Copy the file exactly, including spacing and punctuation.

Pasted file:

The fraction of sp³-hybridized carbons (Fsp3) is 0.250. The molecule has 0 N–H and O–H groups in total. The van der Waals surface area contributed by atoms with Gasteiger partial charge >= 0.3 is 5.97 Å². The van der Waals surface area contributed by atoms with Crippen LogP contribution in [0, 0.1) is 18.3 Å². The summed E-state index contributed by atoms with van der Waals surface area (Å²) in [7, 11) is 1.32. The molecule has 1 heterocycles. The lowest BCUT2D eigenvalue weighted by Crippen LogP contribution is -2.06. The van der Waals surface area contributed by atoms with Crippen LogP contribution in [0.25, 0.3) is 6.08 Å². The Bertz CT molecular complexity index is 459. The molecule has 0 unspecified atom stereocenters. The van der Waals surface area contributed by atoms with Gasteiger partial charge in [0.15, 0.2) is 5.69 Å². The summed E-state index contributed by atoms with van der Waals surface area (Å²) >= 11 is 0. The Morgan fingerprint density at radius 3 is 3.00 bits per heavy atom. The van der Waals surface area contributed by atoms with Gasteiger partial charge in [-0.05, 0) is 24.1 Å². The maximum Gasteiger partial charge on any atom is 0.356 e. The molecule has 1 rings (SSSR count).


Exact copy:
The fraction of sp³-hybridized carbons (Fsp3) is 0.250. The molecule has 0 N–H and O–H groups in total. The van der Waals surface area contributed by atoms with Gasteiger partial charge >= 0.3 is 5.97 Å². The van der Waals surface area contributed by atoms with Crippen LogP contribution in [0, 0.1) is 18.3 Å². The summed E-state index contributed by atoms with van der Waals surface area (Å²) in [7, 11) is 1.32. The molecule has 1 heterocycles. The lowest BCUT2D eigenvalue weighted by Crippen LogP contribution is -2.06. The van der Waals surface area contributed by atoms with Crippen LogP contribution in [0.25, 0.3) is 6.08 Å². The Bertz CT molecular complexity index is 459. The molecule has 0 unspecified atom stereocenters. The van der Waals surface area contributed by atoms with Gasteiger partial charge in [0.15, 0.2) is 5.69 Å². The summed E-state index contributed by atoms with van der Waals surface area (Å²) >= 11 is 0. The Morgan fingerprint density at radius 3 is 3.00 bits per heavy atom. The van der Waals surface area contributed by atoms with Gasteiger partial charge in [-0.05, 0) is 24.1 Å². The maximum Gasteiger partial charge on any atom is 0.356 e. The molecule has 1 rings (SSSR count).